Most of us have an idea what would make them happier: for some, it’s wealth, for others, the freedom it gives. Only some finally achieve it, but even fewer feel really happy when they do. Chasing our goals, we often forget to enjoy the present moment.
A central aim of the Mindfulness-Based Cognitive Therapy program is to learn how to recognize the “doing” and “being” mode in your own life so that you know when to switch from one to another.
It’s extremely simple, but not necessarily easy. Mindfulness requires time and patience. But it’s worth it.
Through the practice of mindfulness, you can achieve emotional balance, improve your focus, learn relaxation and a healthy way to handle stress, and alleviate the tension in your body. Mindfulness teaches how to enjoy life the way it is and find happiness and gratitude in apparently non-significant moments.
All over the world, research has shown MBCT can halve the risk of future clinical depression in people who have already been depressed several times—its effects seem just as good as antidepressant medications.
Benefits of MBCT
- It’s free and can be practiced everywhere and anytime once you learn how. It doesn’t matter if you are washing the dishes or walking in nature, everything can be done mindfully.
- The best way to overcome rumination and excessive worry.
Downfalls of MCBT
- Mindfulness-Based Cognitive Therapy is not a quick fix for depression and anxiety. That’s why it is called practice. it takes time and dedication to see its results.
- It’s better not to start your mindfulness therapy in the middle of an episode of clinical depression. Wait until your brain chemistry is fixed!
Do It Yourself
If you think Mindfulness-Based Cognitive Therapy is for you and wonder how you can get started, I have good news for you. There is no need to sign up for a mindfulness training, which usually takes several weeks and costs several hundreds of dollars.
The Mindful Way Through Depression: Freeing Yourself From Chronic Unhappiness is certainly the best book to start with. The authors (who are leading experts in this field – one of them is John Kabat-Zinn) begin with explaining in an amazingly accurate way the thought processes and patterns which feed your negative mood.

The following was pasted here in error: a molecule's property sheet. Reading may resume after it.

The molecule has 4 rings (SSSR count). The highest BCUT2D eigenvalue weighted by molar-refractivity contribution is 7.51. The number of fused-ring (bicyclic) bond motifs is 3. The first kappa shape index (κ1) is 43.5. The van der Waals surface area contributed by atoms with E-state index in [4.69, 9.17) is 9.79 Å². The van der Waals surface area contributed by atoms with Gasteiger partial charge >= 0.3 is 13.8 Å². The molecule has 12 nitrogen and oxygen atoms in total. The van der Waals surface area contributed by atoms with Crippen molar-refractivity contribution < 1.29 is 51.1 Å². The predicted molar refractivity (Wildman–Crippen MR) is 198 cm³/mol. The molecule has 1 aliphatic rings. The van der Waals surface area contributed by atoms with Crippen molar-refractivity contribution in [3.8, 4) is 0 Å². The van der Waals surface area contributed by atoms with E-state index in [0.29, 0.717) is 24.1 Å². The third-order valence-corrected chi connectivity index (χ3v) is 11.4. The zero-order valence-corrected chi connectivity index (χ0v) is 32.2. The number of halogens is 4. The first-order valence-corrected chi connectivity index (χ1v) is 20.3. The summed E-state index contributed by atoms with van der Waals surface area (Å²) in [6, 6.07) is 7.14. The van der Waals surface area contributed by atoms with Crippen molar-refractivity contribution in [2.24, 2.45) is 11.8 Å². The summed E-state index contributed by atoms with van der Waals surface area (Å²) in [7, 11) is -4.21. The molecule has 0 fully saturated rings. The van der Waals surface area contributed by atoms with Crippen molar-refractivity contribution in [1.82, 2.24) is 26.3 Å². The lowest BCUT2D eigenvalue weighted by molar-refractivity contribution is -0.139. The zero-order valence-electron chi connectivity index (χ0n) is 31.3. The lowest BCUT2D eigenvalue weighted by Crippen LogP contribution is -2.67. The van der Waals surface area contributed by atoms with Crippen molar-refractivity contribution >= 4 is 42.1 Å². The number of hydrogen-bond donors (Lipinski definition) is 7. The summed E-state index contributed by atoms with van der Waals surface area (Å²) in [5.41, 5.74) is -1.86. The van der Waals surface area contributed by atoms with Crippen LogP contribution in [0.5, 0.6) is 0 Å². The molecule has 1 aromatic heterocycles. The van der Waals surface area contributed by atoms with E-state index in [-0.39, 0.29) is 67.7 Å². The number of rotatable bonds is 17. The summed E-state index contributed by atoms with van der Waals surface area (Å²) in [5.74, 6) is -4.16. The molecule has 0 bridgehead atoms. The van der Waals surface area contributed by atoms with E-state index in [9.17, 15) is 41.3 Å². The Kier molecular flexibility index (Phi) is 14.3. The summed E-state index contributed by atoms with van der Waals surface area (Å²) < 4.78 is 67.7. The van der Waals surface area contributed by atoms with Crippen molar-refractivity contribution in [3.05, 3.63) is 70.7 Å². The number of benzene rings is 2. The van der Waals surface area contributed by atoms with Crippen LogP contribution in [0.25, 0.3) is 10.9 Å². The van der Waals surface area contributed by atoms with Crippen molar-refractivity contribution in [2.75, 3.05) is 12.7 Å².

Once you understand how it works, you are given thorough instructions on how to include mindfulness practice in your daily life and some mindfulness exercises to work on. The set also includes 4 CDs, three of which contain guided meditations very pleasing to listen to.
Another book that I greatly enjoy reading and can recommend to you is The Mindful Way Workbook: An 8-Week program to Free Yourself from Depression and Emotional Distress written by the same team, which complements the former and goes even deeper into working with thoughts and emotions. It doesn’t contain so many explanations of why and how things work, though – this one is definitely focused on mindfulness practice instead of theory. I bought it after reading The Mindful Way Through Depression and now I am slowly working my way through it. I can already tell that I’m noticing positive changes in my attitude…
The workbook also includes a CD with guided meditations (or downloadable mp3 tracks).
Of course, as you will learn, there is no such thing as a cure for negative feelings. These books will not suddenly make you happy, but they will give you the tools to escape the trap of unhappiness and handle your negative emotions in a healthy way.
I wish you be happy regardless of the circumstances.
PS. You may also be interested in reading about the 6 steps to an antidepressant lifestyle. Mindfulness is only one of them.